Some people are legitimately narcissistic. Others happen to be self-absorbed, inconsiderate, and egotistical way too often.
Whether your ex has been clinically diagnosed with narcissism or exhibits some unsavory characteristics that convince you they should be, co-parenting is going to be especially challenging. We have some tips to help you and your co-parent work together as amicably as possible for the sake of raising healthy, well-adjusted kids.
The term “narcissist” gets applied to a lot of people these days, but very rarely as a professional diagnosis. The good news is that only about six percent of the population is actually narcissistic. The bad news is that your ex could belong in that six percent.
Honestly, many cases can go undiagnosed because narcissists rarely agree to see a psychologist for diagnosis. After all, there’s nothing wrong with them; everyone else is the problem!
Only a licensed psychologist can diagnose a person with Narcissistic Personality Disorder (NPD). If your ex has a clinical diagnosis, you probably already know the kinds of difficulties that lie ahead for co-parenting.
Common behaviors exhibited by a person with NPD include:
It’s easy to imagine why a person with this personality type can be difficult to work with and even easier to see why these traits go against those of a responsible parent. However, mental health professionals and the court system strongly agree that spending time with both parents is in the child’s best interests.
Parenting with your narcissistic ex will have its unique challenges, for sure. On the flip side of that coin, it will present some incredible learning opportunities for you and your children.
For example, you can model how to effectively deal with difficult people and situations through your mature demeanor and actions. Also, you and your children can work with a family therapist to better understand this challenging personality type and learn successful strategies for handling the complications it brings, like:
A narcissistic ex has a greater chance of dabbling in risky behaviors and being irresponsible. However, they aren’t necessarily detrimental to your kids and deserve the opportunity to rise to the occasion. To do so, you and your co-parent must develop alternate problem-solving methods and raise your children together.
Start by communicating less often and in writing with your co-parent. Texts are way better than talking in person or by phone, but even better than that are specially-designed apps for divorced parents.
We have some suggestions to get you started in your research. Download an app (or several) to help you do everything from sharing calendars and medical information to scheduling joint custody and child support payments.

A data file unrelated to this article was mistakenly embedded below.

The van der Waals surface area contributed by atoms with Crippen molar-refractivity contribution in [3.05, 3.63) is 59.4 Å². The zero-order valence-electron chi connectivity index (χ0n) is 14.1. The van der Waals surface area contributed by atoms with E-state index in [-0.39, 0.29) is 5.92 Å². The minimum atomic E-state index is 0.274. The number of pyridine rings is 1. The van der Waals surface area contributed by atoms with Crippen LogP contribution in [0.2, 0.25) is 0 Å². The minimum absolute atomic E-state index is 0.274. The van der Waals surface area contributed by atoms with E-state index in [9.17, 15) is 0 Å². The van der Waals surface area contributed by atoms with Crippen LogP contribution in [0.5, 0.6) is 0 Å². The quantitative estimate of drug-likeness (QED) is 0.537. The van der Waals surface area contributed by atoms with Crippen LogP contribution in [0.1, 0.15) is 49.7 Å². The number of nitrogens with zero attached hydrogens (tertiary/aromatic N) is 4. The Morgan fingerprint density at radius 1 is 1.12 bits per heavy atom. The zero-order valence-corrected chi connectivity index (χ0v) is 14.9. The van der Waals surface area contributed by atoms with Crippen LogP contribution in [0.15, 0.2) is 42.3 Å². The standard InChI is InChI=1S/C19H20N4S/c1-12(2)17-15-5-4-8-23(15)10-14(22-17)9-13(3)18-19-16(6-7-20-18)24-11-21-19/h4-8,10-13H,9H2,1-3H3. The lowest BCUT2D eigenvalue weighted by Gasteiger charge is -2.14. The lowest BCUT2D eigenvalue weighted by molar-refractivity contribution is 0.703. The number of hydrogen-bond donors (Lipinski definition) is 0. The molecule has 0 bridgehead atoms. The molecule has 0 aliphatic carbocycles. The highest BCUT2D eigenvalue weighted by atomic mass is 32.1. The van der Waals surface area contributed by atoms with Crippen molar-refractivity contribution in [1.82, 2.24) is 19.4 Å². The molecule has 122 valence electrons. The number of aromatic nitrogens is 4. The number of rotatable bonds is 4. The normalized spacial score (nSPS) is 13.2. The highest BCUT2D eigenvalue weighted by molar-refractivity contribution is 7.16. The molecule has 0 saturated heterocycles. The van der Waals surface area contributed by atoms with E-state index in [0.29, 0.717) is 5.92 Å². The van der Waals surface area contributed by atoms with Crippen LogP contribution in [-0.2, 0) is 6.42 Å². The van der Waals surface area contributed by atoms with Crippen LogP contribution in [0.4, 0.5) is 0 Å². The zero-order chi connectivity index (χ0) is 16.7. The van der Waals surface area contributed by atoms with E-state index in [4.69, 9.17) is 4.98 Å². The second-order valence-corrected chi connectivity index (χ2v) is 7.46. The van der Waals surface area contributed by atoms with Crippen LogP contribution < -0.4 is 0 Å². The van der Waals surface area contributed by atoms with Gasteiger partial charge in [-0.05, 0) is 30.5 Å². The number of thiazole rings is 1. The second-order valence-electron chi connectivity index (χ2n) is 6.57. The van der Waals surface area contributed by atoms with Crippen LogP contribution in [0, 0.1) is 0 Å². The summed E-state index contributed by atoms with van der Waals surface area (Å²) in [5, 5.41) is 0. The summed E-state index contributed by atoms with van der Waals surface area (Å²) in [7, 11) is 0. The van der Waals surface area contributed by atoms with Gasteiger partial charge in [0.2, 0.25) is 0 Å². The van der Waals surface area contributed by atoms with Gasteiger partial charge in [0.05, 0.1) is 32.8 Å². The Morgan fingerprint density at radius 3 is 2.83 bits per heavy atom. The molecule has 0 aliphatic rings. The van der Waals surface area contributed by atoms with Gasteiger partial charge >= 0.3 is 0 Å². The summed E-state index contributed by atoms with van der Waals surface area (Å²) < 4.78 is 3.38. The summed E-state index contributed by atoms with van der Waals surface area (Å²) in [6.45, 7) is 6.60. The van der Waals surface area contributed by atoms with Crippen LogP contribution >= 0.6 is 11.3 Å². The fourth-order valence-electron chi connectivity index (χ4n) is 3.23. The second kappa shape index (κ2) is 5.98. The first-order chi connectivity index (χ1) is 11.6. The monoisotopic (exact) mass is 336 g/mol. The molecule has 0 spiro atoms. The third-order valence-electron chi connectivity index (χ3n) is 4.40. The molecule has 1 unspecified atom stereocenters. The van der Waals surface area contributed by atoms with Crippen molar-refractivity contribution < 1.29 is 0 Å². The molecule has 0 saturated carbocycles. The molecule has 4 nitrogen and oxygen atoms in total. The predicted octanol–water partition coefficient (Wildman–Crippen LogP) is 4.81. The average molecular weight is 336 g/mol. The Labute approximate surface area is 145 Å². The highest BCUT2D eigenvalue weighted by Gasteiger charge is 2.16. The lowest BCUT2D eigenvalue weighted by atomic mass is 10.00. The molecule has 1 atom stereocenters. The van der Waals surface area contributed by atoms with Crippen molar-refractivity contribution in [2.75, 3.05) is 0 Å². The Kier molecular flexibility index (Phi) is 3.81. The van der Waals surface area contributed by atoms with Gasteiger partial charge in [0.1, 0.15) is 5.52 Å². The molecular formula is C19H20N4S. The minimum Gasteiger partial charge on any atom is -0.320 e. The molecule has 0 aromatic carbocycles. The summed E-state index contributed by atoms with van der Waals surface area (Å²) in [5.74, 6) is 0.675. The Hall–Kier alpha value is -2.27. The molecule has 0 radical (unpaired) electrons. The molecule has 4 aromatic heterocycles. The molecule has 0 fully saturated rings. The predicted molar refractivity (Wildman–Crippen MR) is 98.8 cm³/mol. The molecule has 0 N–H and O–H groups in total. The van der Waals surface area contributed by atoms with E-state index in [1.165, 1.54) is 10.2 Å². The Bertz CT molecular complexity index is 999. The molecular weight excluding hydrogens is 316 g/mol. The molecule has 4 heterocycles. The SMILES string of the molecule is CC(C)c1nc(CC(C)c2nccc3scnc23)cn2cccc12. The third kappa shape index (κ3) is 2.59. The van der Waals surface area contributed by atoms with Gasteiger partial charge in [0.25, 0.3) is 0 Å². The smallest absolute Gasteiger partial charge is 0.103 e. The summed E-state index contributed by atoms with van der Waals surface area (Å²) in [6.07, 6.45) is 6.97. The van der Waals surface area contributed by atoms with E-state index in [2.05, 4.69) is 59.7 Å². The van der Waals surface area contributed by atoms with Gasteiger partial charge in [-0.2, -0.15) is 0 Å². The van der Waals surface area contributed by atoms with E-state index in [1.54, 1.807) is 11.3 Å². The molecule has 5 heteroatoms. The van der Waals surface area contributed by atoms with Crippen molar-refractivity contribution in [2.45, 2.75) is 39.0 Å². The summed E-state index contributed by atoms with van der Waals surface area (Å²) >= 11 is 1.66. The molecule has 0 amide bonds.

Not only can co-parenting apps help you communicate more amicably with your co-parent without talking to them, but they have a host of other benefits, including:
Next, recognize and rid yourself of preconceived notions about how your co-parent will act. Conduct yourself in a business-like manner when dealing with your co-parent. Doing so, you reduce their excuses for poor behavior (with your co-parenting apps, you’ll have proof that you didn’t instigate).
In addition, stick strictly to the subject when communicating. If you want to talk about changing pick-up and drop-off times, keep it at that. Avoid the “and another thing!” fights where past grievances get added to the mix.
If there is a problem with your parenting plan, bring up the problem with at least one possible solution. For example, you feel your co-parent lets the children stay up too late. Try saying something like, “I know it’s tempting to let them stay up until midnight–you all are having fun and trying to make the most of your time together. I would like them in bed by 9:00. Can we meet in the middle and have them go to bed by 10:30? It might be easier to switch them back to their regular school schedule if they don’t stay up too late and sleep late on the weekends.”
Remember the Golden Rule–treat them the way you want to be treated. Compassion, empathy, cooperation, and negotiating in good faith will take you far. Though you may disagree with the majority of their parenting decisions, don’t try to alienate them. Though you may despise them, don’t start conversations with harsh words and attitudes. Be open to their suggestions, remembering that no two people will parent exactly alike.
Take the high road when dealing with a narcissistic co-parent. At best, your co-parent will rise to your standards. At worst, you’ll be an outstanding role model to your children. Use your co-parenting apps to help you avoid arguments and communicate most effectively, all while maintaining indisputable documentation.